One of the most powerful and important things about Open Source software is that it brings people together to work on a common goal. This is especially true if the project is setup as a Bazaar instead of a Cathedral.
Usually the groups of people need a framework to communicate to work together in. Initially these were called “communities”, but this isn’t working out so well in some cases, so in this blog post I’ll talk about why an “ecosystem” is better.
I’ll note now that everything here is my opinion and I don’t have any ill will towards MySQL or Oracle. This is just how I see things could be improved.
The MySQL world today is quite fractured. In my opinion, a lot of this comes down to governance and them leaning more towards the Cathedral method of Open Source software development. This is not the only Open Source project to have had this happen, but it is the one I’m most familiar with and the example I will use today.
MySQL has had so many forks for so many reasons that it is easy to write a book on it (there are many reasons why I won’t despite people asking). There have been attempts to graph the various forks which can be seen in this GitHub tree. At the time of writing I’m even aware of a couple of major forks from the past which are not there.
As with many projects, MySQL has a community and they have often had community managers to help with this. A community manager can be a varied role that nowadays usually called developer relations or evangelism.
Part of the framework MySQL has built for the community is Planet MySQL, this is a blog aggregator for community blogs which contain posts about things people are doing with MySQL. Unfortunately there have been several people pulling their blogs from Planet MySQL over an alleged censorship issue when competing projects are mentioned.
Now, Planet MySQL is owned by Oracle, not an independent body. The site is closed source, including the site configurations. Therefore I cannot comment for certain that this is happening but several people I trust say it is.
The fracturing of the MySQL world has led to competing projects and products being launched. I currently work for MariaDB which is one of the major competing forks of MySQL. In recent years the two projects have started to diverge in the direction they are taking, and I can see this divergence probably growing as time goes on.
Why ecosystems are important
Because there is no independent body managing things, the Planet MySQL site, and the community itself is effectively owned by MySQL. Whether or not they choose to excise any filtering or control on the community is entirely up to them. I’m not saying they do this, but without independence the option is there.
I don’t think it would be possible to have an independent body without a foundation that is made up from people of the various forks of MySQL. We know this can work, people from all the forks and the wide ecosystem work together to build a program for FOSDEM every year. With no particular bias to any fork.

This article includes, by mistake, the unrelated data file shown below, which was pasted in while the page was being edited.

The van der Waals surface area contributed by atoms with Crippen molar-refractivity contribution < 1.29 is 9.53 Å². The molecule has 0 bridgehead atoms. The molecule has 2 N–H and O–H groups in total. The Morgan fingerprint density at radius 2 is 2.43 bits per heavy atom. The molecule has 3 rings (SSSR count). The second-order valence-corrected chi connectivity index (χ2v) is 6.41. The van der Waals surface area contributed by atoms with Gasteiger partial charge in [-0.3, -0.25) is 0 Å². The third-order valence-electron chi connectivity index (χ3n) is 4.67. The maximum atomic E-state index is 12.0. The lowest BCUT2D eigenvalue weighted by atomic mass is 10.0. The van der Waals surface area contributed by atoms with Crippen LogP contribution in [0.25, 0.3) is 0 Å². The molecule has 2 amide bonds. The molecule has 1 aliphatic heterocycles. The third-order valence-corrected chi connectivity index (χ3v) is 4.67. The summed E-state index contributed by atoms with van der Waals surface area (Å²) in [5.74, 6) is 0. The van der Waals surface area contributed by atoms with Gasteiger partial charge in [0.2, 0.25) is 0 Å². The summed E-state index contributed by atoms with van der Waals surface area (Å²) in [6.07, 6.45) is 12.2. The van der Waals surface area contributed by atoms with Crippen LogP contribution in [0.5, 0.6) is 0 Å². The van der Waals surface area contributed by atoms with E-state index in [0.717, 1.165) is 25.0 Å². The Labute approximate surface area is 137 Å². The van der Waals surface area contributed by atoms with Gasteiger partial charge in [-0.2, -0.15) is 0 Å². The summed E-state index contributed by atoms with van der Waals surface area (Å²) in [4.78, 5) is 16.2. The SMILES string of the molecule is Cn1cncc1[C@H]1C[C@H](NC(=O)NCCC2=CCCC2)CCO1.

Having a wider ecosystem instead of a community means that like-minded people can work together no matter which flavour of Open Source database they choose to use. Whether or not the software someone uses competes with another.
How would I fix this?
First of all a foundation would need to be built that has the common goal uniting all the communities of the forks of MySQL. It would need to be completely independent of any fork, have a balanced membership so there is no overall control by any single entity. This is difficult, but not impossible.
OpenStack built something similar, the OpenStack Foundation. Many competing companies with their own projects but also working together for a common goal. The entire framework for the ecosystem is open, and Planet OpenStack is Open Source and takes pull requests. I’m not saying the OpenStack way is perfect, and is not an exact parallel because the OpenStack Foundation also owns the source code for the main projects. But lessons can be learnt from it.
This body would oversee sites like Planet MySQL which would be an Open Source project on GitHub. Blogs could be added and removed using pull requests which would be reviewed by the independent body (mostly to weed out spam blogs).
This can go further to managing other communication tools for ecosystem. Such as chat systems. Everything open as much as possible.
The individual communities can still exist. The evangelism for an individual fork can still happen, but that would be separate from the ecosystem. Think of it as a Venn diagram, every community is a circle and where they cross in the middle, that is the ecosystem. That is the sweet spot where the participating users want to be.
Do I think this can happen?
I don’t know, it may already be too late. It would require involvement from communities that have not always been the friendliest to each other over the years. It would require a lot of diplomacy. But if it is possible I do think everyone will benefit, especially the users who are currently caught in the middle of the minor feuds that happen.
I have hope that people can come together. I have hope that eventually MySQL will see the advantages of a Bazaar Open Source way of thinking.
At the very least, lessons could be learnt from the what is happening today so that other projects don’t have similar problems.
Featured image is Loch Lomond by Abubakr Hussain, Mohammed-Hayat Ashrafi, Maaz Farooq, Farmaan Akhtar, Mohammed Shah. Used under a CC BY-SA 2.5 license.